You are probably expecting me to be one of those extremely organised parents with a full structured timetable and a routine. I wish that were true! Here we are, Covid-19 or coronavirus as it is also known, we are in self-isolating mode and lockdown with a special needs child. Didn’t see that on my list of 2020.
Our Lockdown Routine
We are trying to keep a sense of routine and structure with a walk late in the morning in Thomas’ pushchair around our area, lunch at 1 pm, an afternoon walk between 3 – 4 pm on Thomas’ bike, and Alana comes too. We have a quick ride around the block.
A child with cerebral palsy has the energy to burn, and we realised very early on that he’s not tired enough without school. So we pushed his bedtime back to 9.15 pm. This has helped to some degree. So fresh air walk in the morning and our exercise and bike in the afternoon for kids exercise.
The School Issue
Homeschooling is not for the faint-hearted. People who choose to do that are brave. I would never have considered it for my children had it not been down to the coronavirus.
I want to say that every morning I have sat with Thomas, and we have read a book. With the best intentions, I have investigated how to structure ‘school’ time into his day. Thomas never was one for learning things at home.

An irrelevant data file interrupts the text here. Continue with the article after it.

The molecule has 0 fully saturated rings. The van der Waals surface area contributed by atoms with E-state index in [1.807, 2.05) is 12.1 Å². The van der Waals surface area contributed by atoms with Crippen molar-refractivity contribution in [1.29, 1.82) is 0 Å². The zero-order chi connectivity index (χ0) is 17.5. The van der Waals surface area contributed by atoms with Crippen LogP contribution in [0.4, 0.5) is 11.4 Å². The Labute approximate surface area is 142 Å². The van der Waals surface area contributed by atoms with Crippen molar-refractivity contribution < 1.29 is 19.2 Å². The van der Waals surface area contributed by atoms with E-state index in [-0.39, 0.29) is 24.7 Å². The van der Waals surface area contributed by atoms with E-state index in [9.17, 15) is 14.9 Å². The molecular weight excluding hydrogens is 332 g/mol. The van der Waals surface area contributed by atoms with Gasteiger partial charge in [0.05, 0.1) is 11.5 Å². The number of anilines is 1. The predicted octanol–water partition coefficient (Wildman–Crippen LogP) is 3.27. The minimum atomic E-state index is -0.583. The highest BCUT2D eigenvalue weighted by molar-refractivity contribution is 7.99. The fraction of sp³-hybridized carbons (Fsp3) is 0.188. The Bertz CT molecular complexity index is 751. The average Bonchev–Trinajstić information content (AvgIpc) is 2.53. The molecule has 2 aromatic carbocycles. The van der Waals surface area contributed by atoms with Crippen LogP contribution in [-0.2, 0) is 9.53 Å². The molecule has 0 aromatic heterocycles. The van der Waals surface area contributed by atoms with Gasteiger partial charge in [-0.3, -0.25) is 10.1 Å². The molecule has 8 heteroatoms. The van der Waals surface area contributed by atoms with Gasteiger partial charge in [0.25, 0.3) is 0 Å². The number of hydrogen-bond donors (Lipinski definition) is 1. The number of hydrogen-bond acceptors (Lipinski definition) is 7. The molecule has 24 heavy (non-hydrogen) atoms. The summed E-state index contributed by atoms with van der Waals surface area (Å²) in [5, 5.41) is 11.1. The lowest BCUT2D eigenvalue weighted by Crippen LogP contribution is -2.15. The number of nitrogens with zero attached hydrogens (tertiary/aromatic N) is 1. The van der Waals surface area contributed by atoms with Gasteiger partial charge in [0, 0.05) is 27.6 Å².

He has this old book that has to pull up flaps to reveal objects. It was Alana’s, so it’s ancient and falling apart, but he loves pointing at the ball, toast and things he recognises, so I invested in a new book. Thomas reads it every night before bed, and we are using it to aid his verbalisation which is still messy.
It’s all about the ‘C’ Words
Now, I know how that sounds. Thomas is an extremely chatty boy, but sometimes he doesn’t verbalise, and we get ‘ca’ for everything, but if you dig deeper, you can hear so much more. So if being at home with Thomas has taught us one thing, it’s how desperate he is to be heard.
I am using everyday objects and repeating it so he knows, that he needs to get his bowl or plate. His understanding is there enough that if you say ‘get your shoes’ he will get his shoes. He has been saying a word recently that we can’t understand. “Balloo,” we thought it was a balloon but he’s been saying “Gaggooo,” as well. I’m sure it will come eventually. Maybe we should teach him how to say coronavirus? hahaha.
His top words are:
- In there
- No no
- Gag or Gaggy (Daddy)
- Choc (Chocolate)
- In (Dinner)
- Gard (Garden)
- Ooon (Spoon)
- Granda (Grandad)
I’m convinced that in his head, it sounds differently. There are more but these are the most constant.
I guess if you’d told me in January that I would be spending most of 2020 attempting to home school a child with an EHCP who attends a special school, I would have probably told you that you were insane. But here we are. It also looks like the government are digging their heels regarding making any decisions this side of June. I suppose they have to make the right decision.